World football’s most seasoned veteran began yet another new chapter at the weekend as former Japan international Kazuyoshi Miura made his debut in the Portuguese league at the age of 56.

After setting all manner of age-defying records in his home country, “King Kazu” recently joined second-tier side Oliveirense on loan from Yokohama FC and made his first appearance for them on Saturday, coming on in the final minute of a 4-1 win over Academico de Viseu.

According to a report on the Portuguese league’s official website, Miura’s brief appearance made him “the oldest footballer ever to play in Portuguese football” at the age of 56 years, one month and 24 days — another impressive milestone in the well-travelled striker’s extraordinary career.

Since making his very first senior appearance in 1986 with Brazilian club Santos, Miura has represented clubs in six different countries including Genoa, Dinamo Zagreb and Sydney FC. Still going strong 38 seasons later, the forward also won 89 caps for Japan (the last of which came 23 years ago), winning the Asian Cup in 1992 before becoming his country’s second highest all-time scorer with 55 goals to his name.

Incredibly, even a player as experienced as “King Kazu” is still far too young to be eligible to play in Japan’s newest football division, which is specifically for players aged 80 and over.

Based in Tokyo, the SFL (“Soccer For Life”) league first introduced a 0-60 age-group league in 2003. The 0-70 league was then launched in 2012, followed by a 0-75 league in 2017.

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Japan has one of the oldest populations in the world, with around a third of its 125 million inhabitants aged 65 and over, while the nation’s average life expectancy is 85. So it’s only logical that the SFL has now seen fit to establish a 0-80 league to cater for Tokyo’s oldest active football fanatics.

The SFL 0-80 league has begun with three teams — White Bears, Red Star and Blue Hawaii – who have an average player age of 83 and play 30-minute games split into two 15-minute halves.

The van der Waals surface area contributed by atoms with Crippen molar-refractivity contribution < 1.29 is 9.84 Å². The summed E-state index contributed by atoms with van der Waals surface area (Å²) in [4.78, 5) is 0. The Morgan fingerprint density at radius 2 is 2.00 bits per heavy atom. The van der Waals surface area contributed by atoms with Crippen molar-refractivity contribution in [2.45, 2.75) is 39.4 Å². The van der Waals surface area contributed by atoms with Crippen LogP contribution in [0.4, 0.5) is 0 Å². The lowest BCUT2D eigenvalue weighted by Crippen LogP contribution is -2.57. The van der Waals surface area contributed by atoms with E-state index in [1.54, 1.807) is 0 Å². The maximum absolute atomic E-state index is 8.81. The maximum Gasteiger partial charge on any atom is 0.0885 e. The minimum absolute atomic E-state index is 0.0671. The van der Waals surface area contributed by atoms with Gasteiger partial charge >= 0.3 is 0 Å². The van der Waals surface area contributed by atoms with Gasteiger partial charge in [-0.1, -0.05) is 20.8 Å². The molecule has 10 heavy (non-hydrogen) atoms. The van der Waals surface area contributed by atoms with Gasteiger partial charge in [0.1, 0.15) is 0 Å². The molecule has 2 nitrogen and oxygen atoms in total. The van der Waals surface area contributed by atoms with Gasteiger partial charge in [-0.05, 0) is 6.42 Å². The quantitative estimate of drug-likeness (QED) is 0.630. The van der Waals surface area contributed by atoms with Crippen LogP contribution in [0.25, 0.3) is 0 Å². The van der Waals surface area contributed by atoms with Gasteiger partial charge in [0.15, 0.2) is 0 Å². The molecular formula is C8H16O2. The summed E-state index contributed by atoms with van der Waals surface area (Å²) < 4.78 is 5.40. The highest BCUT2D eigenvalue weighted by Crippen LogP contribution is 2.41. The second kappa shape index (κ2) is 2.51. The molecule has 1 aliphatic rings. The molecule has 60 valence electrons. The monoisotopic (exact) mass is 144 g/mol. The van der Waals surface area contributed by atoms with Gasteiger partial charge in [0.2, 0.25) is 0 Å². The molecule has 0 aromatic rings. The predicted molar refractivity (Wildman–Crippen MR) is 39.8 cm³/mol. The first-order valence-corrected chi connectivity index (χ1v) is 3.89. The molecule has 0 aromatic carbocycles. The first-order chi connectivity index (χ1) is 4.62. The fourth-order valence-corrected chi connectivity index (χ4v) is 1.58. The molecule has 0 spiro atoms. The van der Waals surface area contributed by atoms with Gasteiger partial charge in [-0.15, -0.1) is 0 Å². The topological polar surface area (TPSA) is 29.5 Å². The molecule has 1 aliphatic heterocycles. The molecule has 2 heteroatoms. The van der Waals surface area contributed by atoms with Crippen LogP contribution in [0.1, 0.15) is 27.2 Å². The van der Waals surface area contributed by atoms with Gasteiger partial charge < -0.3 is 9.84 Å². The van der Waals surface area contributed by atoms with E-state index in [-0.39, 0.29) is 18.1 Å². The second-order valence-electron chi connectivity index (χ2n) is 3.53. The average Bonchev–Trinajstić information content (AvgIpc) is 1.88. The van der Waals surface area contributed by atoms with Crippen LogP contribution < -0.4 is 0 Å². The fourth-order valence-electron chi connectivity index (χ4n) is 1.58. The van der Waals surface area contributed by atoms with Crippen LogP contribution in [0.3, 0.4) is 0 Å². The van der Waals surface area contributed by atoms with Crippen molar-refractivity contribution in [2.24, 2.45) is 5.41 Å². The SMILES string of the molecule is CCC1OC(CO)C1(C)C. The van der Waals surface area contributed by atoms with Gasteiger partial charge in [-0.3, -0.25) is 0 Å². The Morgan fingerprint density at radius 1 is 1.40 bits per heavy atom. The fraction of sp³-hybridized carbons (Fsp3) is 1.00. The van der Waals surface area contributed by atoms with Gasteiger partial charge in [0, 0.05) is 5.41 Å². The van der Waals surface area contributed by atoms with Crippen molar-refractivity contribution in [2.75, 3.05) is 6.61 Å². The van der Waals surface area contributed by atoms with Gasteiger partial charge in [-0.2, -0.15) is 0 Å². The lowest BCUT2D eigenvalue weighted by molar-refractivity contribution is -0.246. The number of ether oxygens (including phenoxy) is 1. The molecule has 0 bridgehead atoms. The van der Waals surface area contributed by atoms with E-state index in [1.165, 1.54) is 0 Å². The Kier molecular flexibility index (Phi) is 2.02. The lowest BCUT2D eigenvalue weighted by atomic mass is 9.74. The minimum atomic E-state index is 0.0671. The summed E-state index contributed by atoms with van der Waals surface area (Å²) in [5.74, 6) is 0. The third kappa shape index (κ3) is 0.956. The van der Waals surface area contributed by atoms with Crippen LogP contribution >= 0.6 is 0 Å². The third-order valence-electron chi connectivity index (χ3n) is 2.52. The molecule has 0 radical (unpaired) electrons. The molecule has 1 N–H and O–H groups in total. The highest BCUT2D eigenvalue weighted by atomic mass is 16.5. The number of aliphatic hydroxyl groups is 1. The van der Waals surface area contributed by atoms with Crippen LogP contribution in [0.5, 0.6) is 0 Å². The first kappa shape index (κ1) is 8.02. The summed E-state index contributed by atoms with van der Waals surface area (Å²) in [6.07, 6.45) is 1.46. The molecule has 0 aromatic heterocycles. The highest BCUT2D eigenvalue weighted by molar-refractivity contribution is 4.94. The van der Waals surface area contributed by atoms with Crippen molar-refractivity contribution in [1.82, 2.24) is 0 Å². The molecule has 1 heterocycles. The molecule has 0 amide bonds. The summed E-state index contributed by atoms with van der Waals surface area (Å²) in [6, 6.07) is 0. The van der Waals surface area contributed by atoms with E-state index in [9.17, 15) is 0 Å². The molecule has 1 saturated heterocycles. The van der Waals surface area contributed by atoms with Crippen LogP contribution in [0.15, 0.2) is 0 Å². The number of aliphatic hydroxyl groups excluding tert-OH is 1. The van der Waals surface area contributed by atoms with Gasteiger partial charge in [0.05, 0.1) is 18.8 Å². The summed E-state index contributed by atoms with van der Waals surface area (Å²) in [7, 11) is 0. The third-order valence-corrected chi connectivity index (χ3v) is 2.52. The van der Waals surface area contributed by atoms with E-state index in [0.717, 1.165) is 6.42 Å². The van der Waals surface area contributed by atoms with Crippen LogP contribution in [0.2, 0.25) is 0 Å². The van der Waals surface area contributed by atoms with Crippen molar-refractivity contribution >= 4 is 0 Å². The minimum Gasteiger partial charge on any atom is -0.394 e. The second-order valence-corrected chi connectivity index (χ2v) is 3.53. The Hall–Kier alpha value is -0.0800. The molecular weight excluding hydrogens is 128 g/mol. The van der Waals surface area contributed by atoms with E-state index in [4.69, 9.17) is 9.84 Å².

Several former professional players are taking part including 83-year-old Mutsuhiko Nomura, who played for Hitachi FC (now Kashiwa Reysol) in the 1960s and 70s and was even named Japanese Footballer of the Year in 1972 before retiring three years later.

“When I was a kid, men in their 50s and 60s were considered ‘grandpas,'” Nomura told Reuters following a SFL practice match in February. “And now, we’re all still at it in our 80s. It’s shocking.”

The oldest player taking part is 93-year-old White Bears goalkeeper Shingo Shiozawa, who used to design sports cars for a living as a younger man. Shiozawa credits his revived amateur football career with helping him to quit smoking.

“It must be 30 years since I was the goalkeeper in a match,” Shiozawa told CNA. “I played in other positions but they were a lot more painful than being a goalkeeper!”

Of course, “King Kazu” may yet make his debut in the Tokyo SFL Over-80s league but he’ll have to wait until the 2047 season kicks off before he’s ready to make to step up to join the seniors.

Information from Reuters was used in this report

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‘King Kazu,’ 56, is too young for Japan’s new over-80 league